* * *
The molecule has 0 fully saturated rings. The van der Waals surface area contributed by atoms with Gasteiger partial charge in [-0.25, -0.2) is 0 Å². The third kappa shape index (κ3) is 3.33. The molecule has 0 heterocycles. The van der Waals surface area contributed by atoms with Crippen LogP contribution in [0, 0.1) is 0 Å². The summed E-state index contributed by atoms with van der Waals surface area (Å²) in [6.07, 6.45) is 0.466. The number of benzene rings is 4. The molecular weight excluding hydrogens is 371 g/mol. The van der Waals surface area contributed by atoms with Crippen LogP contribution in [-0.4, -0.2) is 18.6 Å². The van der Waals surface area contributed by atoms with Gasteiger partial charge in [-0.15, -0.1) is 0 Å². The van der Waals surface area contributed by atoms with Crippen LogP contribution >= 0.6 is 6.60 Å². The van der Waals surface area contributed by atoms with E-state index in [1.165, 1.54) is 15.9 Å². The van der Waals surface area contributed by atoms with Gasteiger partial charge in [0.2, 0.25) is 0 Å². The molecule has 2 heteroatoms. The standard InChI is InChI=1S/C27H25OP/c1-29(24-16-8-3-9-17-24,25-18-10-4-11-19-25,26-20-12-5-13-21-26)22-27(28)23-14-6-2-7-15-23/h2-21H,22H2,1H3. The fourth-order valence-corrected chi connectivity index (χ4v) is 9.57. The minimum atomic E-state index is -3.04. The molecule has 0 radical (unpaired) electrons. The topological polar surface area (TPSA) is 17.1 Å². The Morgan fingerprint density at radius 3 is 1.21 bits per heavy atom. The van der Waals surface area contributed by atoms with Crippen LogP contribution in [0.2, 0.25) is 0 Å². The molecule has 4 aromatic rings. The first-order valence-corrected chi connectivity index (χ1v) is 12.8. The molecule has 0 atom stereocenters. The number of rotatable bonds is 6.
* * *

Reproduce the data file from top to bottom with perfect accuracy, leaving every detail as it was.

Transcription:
The molecule has 0 fully saturated rings. The van der Waals surface area contributed by atoms with Gasteiger partial charge in [-0.25, -0.2) is 0 Å². The third kappa shape index (κ3) is 3.33. The molecule has 0 heterocycles. The van der Waals surface area contributed by atoms with Crippen LogP contribution in [0, 0.1) is 0 Å². The summed E-state index contributed by atoms with van der Waals surface area (Å²) in [6.07, 6.45) is 0.466. The number of benzene rings is 4. The molecular weight excluding hydrogens is 371 g/mol. The van der Waals surface area contributed by atoms with Crippen LogP contribution in [-0.4, -0.2) is 18.6 Å². The van der Waals surface area contributed by atoms with Gasteiger partial charge in [-0.15, -0.1) is 0 Å². The van der Waals surface area contributed by atoms with Crippen LogP contribution >= 0.6 is 6.60 Å². The van der Waals surface area contributed by atoms with E-state index in [1.165, 1.54) is 15.9 Å². The van der Waals surface area contributed by atoms with Gasteiger partial charge in [0.2, 0.25) is 0 Å². The molecule has 2 heteroatoms. The standard InChI is InChI=1S/C27H25OP/c1-29(24-16-8-3-9-17-24,25-18-10-4-11-19-25,26-20-12-5-13-21-26)22-27(28)23-14-6-2-7-15-23/h2-21H,22H2,1H3. The fourth-order valence-corrected chi connectivity index (χ4v) is 9.57. The minimum atomic E-state index is -3.04. The molecule has 0 radical (unpaired) electrons. The topological polar surface area (TPSA) is 17.1 Å². The Morgan fingerprint density at radius 3 is 1.21 bits per heavy atom. The van der Waals surface area contributed by atoms with Crippen LogP contribution in [0.2, 0.25) is 0 Å². The molecule has 4 aromatic rings. The first-order valence-corrected chi connectivity index (χ1v) is 12.8. The molecule has 0 atom stereocenters. The number of rotatable bonds is 6.